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Thursday, Feb 2, 2023

Robert Riddle: What is to come

Robert Riddle getting past the Jacksonville University defense during the 2018 season.
Robert Riddle getting past the Jacksonville University defense during the 2018 season.

Football is a way of life in the Southeastern United States. From high school football to the professional level of the sport, fans and players alike are intensely dedicated to their teams, fanbases and players or teammates. However, here in the South, college football rules all. It’s an intense tradition. For quarterback Robert Riddle, it’s never been any different.

“I started playing in fourth grade, in elementary school,” Riddle said. “Once you get to college, it’s a lot different. It’s a different stature.”

Riddle’s passion for football and athletic talent led him to an illustrious career as a high school star, winning a Regional Player of the Year Award as a senior and being a finalist for Tennessee’s “Mr. Football” Award.

The game had been a way of life for him, and as he headed to college, it didn’t seem as if it would be any different. But it was immediately clear that although it had the same name, college football would be a different game.

“High school football is a lot slower,” Riddle said. “Of course, in college, you just have better athletes. Everyone moves faster.”

Riddle, a redshirt sophomore from Lookout Mountain, Tennessee, earned himself the job as Mercer’s starting quarterback after two games of excellent quarterback play in the 2018 season. Riddle led the Mercer team to upset No. 9 Samford on the road in the third week of the 2018 football season. However, when week four of the Bears’ schedule arrived, the brutality of the game reared its head.

Riddle suffered a broken collarbone on Sept. 22, 2018. The injury sidelined him for the remainder of the 2018 schedule and put an abrupt stop to his first season.

“I didn’t know what it was like to sit out for such a long period,” Riddle said. “I was just really ready to get back doing something, throwing the ball to receivers.”

Robert Riddle during his 2018 season against the Citadel. Photo by Mitch Robinson

Now, as the start of the 2019 Mercer football season closes in, Riddle’s long hibernation is finally over. Riddle can say quite a lot about his return with only a few words: “I’m looking forward to scoring a lot of points.”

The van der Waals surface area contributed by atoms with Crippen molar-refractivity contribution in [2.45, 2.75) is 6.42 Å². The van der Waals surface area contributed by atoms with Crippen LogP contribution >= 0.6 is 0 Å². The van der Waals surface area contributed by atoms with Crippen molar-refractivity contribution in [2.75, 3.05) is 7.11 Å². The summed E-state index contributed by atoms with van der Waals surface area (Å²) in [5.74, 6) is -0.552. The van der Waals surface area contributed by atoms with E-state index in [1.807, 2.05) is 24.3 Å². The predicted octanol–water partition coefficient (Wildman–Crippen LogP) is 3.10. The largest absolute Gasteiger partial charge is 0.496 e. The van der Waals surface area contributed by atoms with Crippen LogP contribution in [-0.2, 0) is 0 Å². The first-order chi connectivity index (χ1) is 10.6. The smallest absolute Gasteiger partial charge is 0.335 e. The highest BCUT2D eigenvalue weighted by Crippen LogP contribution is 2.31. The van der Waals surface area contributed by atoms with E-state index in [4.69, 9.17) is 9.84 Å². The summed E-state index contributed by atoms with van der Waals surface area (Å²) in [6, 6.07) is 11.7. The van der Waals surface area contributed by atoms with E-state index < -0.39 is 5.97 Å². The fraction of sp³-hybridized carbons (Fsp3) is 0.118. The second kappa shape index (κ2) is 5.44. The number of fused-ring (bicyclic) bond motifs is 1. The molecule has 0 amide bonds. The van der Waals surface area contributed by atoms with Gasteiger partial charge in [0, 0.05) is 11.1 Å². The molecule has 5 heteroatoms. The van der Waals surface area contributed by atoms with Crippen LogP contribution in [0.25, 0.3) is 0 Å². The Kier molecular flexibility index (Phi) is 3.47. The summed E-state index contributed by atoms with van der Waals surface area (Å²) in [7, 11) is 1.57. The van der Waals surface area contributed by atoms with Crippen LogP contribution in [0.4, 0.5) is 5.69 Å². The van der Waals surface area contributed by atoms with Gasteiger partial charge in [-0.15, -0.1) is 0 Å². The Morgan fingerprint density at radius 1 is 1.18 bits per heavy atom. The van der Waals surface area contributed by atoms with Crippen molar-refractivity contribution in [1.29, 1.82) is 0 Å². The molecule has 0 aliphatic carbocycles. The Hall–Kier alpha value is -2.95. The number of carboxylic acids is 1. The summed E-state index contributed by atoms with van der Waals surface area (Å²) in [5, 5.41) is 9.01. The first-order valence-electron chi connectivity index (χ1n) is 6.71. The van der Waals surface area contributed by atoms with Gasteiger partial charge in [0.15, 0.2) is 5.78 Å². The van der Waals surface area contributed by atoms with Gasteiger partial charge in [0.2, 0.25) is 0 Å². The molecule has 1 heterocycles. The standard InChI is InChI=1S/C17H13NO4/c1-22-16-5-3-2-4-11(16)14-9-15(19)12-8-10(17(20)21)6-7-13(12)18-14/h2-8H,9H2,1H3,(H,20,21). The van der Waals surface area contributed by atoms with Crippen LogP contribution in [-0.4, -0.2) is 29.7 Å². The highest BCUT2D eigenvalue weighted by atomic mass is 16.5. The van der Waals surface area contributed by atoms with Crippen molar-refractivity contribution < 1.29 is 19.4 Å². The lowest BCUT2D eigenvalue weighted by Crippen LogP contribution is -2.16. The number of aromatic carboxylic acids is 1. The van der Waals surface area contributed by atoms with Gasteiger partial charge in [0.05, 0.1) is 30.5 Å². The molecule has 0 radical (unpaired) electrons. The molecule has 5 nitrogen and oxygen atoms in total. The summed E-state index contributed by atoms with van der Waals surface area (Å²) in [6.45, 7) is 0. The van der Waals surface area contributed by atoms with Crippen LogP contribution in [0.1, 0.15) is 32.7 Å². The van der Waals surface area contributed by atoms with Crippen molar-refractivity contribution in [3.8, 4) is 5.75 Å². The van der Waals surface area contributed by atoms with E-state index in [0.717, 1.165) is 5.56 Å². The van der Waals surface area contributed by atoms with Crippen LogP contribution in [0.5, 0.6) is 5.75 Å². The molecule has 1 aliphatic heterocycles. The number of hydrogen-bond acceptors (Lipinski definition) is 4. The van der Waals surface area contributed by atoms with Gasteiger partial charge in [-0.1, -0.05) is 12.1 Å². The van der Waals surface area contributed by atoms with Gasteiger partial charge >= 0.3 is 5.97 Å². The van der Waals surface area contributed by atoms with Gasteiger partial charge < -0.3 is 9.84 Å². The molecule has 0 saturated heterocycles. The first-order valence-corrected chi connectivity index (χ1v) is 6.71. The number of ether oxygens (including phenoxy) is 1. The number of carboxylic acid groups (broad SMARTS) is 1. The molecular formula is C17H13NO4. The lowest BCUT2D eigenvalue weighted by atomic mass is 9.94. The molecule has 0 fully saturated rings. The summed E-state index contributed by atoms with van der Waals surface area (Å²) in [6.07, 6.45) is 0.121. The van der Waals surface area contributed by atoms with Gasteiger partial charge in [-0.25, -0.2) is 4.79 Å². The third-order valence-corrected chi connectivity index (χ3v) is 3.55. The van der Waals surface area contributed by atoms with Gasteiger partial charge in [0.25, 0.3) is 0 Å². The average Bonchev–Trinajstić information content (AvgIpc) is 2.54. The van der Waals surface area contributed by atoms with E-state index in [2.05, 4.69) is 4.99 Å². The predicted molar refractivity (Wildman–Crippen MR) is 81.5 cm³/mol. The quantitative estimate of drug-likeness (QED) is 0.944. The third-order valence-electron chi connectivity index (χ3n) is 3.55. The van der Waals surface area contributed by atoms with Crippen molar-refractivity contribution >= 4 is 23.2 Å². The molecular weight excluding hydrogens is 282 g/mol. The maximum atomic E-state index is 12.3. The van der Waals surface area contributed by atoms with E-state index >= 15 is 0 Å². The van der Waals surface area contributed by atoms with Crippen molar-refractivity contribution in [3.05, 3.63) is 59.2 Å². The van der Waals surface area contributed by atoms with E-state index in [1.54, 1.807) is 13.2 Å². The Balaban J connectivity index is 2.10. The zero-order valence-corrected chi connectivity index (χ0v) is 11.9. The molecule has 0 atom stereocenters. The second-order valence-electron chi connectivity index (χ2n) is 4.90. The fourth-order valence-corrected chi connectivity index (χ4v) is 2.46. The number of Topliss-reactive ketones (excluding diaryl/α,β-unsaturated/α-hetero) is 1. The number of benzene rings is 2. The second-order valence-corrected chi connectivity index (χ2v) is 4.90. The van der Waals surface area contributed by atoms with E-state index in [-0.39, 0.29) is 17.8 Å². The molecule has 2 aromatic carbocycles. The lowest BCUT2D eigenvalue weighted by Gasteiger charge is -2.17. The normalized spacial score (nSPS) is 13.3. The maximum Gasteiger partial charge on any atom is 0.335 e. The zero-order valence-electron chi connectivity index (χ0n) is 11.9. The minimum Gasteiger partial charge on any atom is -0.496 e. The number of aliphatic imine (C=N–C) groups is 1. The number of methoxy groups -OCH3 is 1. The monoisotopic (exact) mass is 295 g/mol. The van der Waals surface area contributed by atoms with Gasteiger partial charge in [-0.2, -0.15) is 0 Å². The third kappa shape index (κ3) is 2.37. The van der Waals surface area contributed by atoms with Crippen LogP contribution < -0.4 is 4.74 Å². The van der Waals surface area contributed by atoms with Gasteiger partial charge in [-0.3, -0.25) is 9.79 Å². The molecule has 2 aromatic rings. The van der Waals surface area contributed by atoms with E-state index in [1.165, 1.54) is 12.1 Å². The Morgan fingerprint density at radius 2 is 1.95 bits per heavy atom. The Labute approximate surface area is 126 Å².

With training camp underway for the team, Riddle has finally gotten to play the sport that means so much to him again. 

Most of all, though, training camp has just given Riddle the opportunity to be himself again, and to him, that only means one thing: a good football player.

“The first day back from the injury, it was amazing,” Riddle said. “I had never sat out for so long.”

Riddle has slid comfortably back into his quarterback role at camp and is meshing well with newly-hired offensive coordinator and quarterbacks coach Bill Legg.

“Coach Legg is awesome, he loves working with everyone,” Riddle said. “He can communicate well with each position, he’s not only talking to skill position players like some coordinators. He does a great job.”

With his health intact, there’s no one more prepared for the 2019 season than Robert Riddle, and he is not afraid to display his enthusiasm. Only time and the game film will tell if this enthusiasm can translate into on-field success.

The season -- and Riddle’s anticipated return -- will begin Aug. 31 with an away game against Western Carolina University.

Micah Johnston

Micah Johnston ‘22 is a journalism and media studies double major who has written for The Cluster since his freshman year at Mercer. He has written on and reported for Georgia Public Broadcasting, The Macon Telegraph and The Macon Newsroom on a variety of topics. He received the Center for Collaborative Journalism’s Junior Honors Award for the 2020-2021 academic year. Micah’s other interests include obsessively following Braves and Mariners baseball, constantly listening to all kinds of music and probably eating junk food.


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